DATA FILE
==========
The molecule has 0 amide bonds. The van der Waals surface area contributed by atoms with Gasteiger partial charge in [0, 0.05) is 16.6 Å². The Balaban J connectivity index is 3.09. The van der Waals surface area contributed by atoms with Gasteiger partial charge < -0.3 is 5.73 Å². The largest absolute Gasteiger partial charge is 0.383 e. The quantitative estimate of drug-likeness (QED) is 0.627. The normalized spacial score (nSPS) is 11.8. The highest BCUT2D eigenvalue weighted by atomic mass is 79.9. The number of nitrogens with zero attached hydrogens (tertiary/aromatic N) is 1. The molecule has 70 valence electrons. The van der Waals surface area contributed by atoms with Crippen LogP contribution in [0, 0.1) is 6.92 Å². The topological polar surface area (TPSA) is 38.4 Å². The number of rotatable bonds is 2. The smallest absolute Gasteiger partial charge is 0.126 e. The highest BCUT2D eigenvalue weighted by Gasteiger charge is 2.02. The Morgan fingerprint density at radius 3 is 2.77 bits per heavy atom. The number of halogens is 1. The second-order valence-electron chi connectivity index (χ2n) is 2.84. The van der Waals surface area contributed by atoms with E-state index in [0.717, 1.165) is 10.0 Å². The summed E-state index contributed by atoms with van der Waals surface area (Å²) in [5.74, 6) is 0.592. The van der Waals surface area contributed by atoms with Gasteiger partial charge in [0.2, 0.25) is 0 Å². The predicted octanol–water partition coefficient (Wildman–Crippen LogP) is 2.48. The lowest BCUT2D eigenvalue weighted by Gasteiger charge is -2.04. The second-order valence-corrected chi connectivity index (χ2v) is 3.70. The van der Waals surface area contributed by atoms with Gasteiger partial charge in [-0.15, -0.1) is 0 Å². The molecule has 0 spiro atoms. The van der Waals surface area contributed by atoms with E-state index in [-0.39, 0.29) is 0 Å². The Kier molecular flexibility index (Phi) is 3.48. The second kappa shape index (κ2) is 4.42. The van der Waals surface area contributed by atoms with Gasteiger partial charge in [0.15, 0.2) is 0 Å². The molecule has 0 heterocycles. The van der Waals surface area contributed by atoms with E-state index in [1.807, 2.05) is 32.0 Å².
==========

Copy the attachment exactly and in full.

The molecule has 0 amide bonds. The van der Waals surface area contributed by atoms with Gasteiger partial charge in [0, 0.05) is 16.6 Å². The Balaban J connectivity index is 3.09. The van der Waals surface area contributed by atoms with Gasteiger partial charge < -0.3 is 5.73 Å². The largest absolute Gasteiger partial charge is 0.383 e. The quantitative estimate of drug-likeness (QED) is 0.627. The normalized spacial score (nSPS) is 11.8. The highest BCUT2D eigenvalue weighted by atomic mass is 79.9. The number of nitrogens with zero attached hydrogens (tertiary/aromatic N) is 1. The molecule has 70 valence electrons. The van der Waals surface area contributed by atoms with Crippen LogP contribution in [0, 0.1) is 6.92 Å². The topological polar surface area (TPSA) is 38.4 Å². The number of rotatable bonds is 2. The smallest absolute Gasteiger partial charge is 0.126 e. The highest BCUT2D eigenvalue weighted by Gasteiger charge is 2.02. The Morgan fingerprint density at radius 3 is 2.77 bits per heavy atom. The number of halogens is 1. The second-order valence-electron chi connectivity index (χ2n) is 2.84. The van der Waals surface area contributed by atoms with E-state index in [0.717, 1.165) is 10.0 Å². The summed E-state index contributed by atoms with van der Waals surface area (Å²) in [5.74, 6) is 0.592. The van der Waals surface area contributed by atoms with Gasteiger partial charge in [0.2, 0.25) is 0 Å². The predicted octanol–water partition coefficient (Wildman–Crippen LogP) is 2.48. The lowest BCUT2D eigenvalue weighted by Gasteiger charge is -2.04. The second-order valence-corrected chi connectivity index (χ2v) is 3.70. The van der Waals surface area contributed by atoms with Gasteiger partial charge in [-0.15, -0.1) is 0 Å². The molecule has 0 spiro atoms. The van der Waals surface area contributed by atoms with E-state index in [-0.39, 0.29) is 0 Å². The Kier molecular flexibility index (Phi) is 3.48. The second kappa shape index (κ2) is 4.42. The van der Waals surface area contributed by atoms with Gasteiger partial charge in [0.15, 0.2) is 0 Å². The molecule has 0 heterocycles. The van der Waals surface area contributed by atoms with E-state index in [1.807, 2.05) is 32.0 Å².